For example, a tempo of 60 beats per minute signifies one beat per second, while a tempo of 120 beats per minute is twice as rapid, signifying one beat every 0.5 seconds. The note value of a beat will be that indicated by the denominator of the time signature. For instance, in 44 the beat will be a crotchet; this measurement and indication of tempo became popular during the first half of the 19th century, after Johann Nepomuk Maelzel invented the metronome. Beethoven was one of the first composers to use the metronome. Instead of beats per minute, some 20th-century classical composers specify the total playing time for a piece, from which the performer can derive tempo. With the advent of modern electronics, bpm became an precise measure. Music sequencers use the bpm system to denote tempo. In popular music genres such as electronic dance music, accurate knowledge of a tune's bpm is important to DJs for the purposes of beatmatching; the speed of a piece of music can be gauged according to measures per minute or bars per minute, the number of measures of the piece performed in one minute.
This measure is used in ballroom dance music. In different musical contexts, different instrumental musicians, conductors, music directors or other individuals will select the tempo of a song or piece. In a popular music or traditional music group or band, the bandleader or lead singer may select the tempo. In popular and traditional music, whoever is setting the tempo counts out one or two bars in tempo. In some songs or pieces in which a singer or solo instrumentalist begins the work with a solo introduction, the tempo they set will provide the tempo for the group. In an orchestra or concert band, the conductor sets the tempo. In a marching band, the drum major may set the tempo. In a sound recording, in some cases a record producer may set the tempo for a song. In classical music it is customary to describe the tempo of a piece by one or more words, most in Italian, in addition to or instead of a metronome mark in beats per minute. Italian is used because it was the language of most composers during the time these descriptions became commonplace.
Some well-known Italian tempo indications include "Allegro", "Andante" and "Presto". This practice developed during the baroque and classical periods. In the earlier Renaissance music, performers understood most music to flow at a tempo defined by the tactus; the mensural time signature indicated. In the Baroque period, pieces would be given an indication, which might be a tempo marking, or the name of a dance, the latter being an indication both of tempo and of metre. Any musician of the time was expected to know how to interpret these markings based on custom and experience. In some cases, these markings were omitted. For example, the first movement of Bach's Brandenburg Concerto No. 3 has no tempo or mood indication whatsoever. Despite the increasing number of explicit tempo markings, musicians still observe conventions, expecting a minuet to be at a stately tempo, slower than a Viennese waltz. Genres imply tempos. Thus, Ludwig van Beethoven wrote "In tempo d'un Menuetto" over the first movement of his Piano Sonata Op. 54, though that movement is not a minuet.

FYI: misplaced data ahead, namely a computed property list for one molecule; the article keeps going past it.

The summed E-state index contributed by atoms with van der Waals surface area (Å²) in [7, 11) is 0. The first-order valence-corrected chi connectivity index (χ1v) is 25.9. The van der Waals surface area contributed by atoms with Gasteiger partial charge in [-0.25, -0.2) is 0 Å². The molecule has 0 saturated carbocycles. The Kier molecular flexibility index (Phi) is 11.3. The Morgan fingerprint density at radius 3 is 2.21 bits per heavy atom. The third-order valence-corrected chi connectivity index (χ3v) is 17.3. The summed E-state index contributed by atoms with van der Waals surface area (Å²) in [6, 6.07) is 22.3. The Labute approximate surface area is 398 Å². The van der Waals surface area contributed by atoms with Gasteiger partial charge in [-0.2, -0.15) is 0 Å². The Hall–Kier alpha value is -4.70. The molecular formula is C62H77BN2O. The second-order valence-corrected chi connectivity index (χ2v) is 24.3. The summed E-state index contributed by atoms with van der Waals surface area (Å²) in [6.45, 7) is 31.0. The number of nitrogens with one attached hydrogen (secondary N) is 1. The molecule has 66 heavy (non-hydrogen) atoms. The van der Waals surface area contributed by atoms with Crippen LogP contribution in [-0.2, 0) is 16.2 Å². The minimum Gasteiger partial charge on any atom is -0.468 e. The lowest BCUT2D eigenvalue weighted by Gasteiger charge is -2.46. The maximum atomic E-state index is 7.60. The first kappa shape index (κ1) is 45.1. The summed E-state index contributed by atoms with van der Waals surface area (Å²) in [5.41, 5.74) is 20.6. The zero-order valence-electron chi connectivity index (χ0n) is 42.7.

Many tempo markings indicate mood and expression. For example and allegro both indicate a speedy execution, but allegro connotes joy. Presto, on the other hand indicates speed. Additional Italian words indicate tempo and mood. For example, the "agitato" in the Allegro agitato of the last movement of George Gershwin's piano concerto in F has both a tempo indication and a mood indication. Composers name movements of compositions after their tempo marking. For instance, the second movement of Samuel Barber's first String Quartet is an Adagio. A particular musical form or genre implies its own tempo, so composers need place no further explanation in the score. Popular music charts use terms such as bossa nova, ballad